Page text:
Dezeen Magazine

Alessi private equity fund

Alberto Alessi sells 40 per cent stake in family business to private equity fund

Iconic Italian homeware brand Alessi has sold a 40 per cent stake to private equity fund Oakley Capital.

The British fund bought into the brand for an unknown figure. The Alessi family retains the remaining 60 per cent of the company.

The brand, which produces kitchen items, tableware, watches and other household goods, is headed by Alberto Alessi, who said he had been looking for an investor to help the company compete internationally.

Alessi private equity fund
David Chipperfield redesigned the classic Alessi coffee pot earlier this year

"Two years ago, at the turn of Alessi's centenary, the family started to look for a partner able to help us adapt to the new globalised world without losing our brand strength, spirit of research and design excellence," Alessi said.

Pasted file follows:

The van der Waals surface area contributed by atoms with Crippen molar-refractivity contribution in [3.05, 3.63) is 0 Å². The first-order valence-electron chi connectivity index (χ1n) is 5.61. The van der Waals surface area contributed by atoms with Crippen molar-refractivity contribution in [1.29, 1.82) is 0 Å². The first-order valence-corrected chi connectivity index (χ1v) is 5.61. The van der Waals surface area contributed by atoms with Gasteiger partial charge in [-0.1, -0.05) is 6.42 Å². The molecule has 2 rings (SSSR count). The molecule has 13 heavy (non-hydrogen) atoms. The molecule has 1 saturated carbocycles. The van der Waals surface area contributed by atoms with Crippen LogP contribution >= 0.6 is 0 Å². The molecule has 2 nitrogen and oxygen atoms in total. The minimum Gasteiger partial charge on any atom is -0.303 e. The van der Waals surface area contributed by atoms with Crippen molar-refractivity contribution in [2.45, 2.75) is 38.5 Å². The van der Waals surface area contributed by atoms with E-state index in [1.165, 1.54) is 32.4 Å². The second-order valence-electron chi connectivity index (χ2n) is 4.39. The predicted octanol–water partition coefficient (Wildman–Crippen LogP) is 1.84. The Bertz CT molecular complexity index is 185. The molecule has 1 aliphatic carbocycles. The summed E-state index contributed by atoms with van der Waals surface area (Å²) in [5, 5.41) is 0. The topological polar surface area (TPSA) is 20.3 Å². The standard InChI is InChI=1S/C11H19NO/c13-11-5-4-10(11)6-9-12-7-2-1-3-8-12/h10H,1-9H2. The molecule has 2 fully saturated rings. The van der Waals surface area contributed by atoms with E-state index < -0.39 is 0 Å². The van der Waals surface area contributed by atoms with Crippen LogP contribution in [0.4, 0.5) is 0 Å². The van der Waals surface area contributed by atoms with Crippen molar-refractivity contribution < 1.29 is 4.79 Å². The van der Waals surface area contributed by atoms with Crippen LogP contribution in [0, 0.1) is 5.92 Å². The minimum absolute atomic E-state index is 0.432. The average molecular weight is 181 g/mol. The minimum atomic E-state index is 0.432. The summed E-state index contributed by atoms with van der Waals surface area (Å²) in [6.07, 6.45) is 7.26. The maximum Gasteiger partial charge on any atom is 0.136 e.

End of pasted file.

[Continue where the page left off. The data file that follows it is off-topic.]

"It was not easy, but with Oakley Capital we believe we have found just that partner. A new phase of Alessi's development will start very soon."

Oakley Capital said: "Oakley's strategy will focus on further strengthening and expanding the proposition of the brand by targeting new audiences and optimising the portfolio’s mix of products, pricing and distribution."

Alessi was founded in 1921 by Alberto Alessi's grandfather Giovanni Alessi.

In 2014 it employed around 500 people at its factory in Crusinallo in northern Italy and had an annual turnover is around €100 million.

One of the best-known of Italy's design-led manufacturers, Alessi started out making stainless steel utensils for the catering industry. It began collaborating with external designers in the 1950s and 1960s, branching into consumer products and becoming renowned for a stream of playful products.

Alessi private equity fund
Richard Sapper designed a coffee maker for the brand in 1978

Famous Alessi collaborations include the 9090 espresso machine designed by Richard Sapper, the Juicy Salif lemon squeezer by Philippe Starck and the 9092 kettle by Michael Graves, which featured a whistling bird on its spout.

In an interview with Dezeen in 2014, Alberto Alessi warned of the difficulties Italian brands face competing with overseas manufacturers.

"Maybe Italian production will disappear," he said at the time.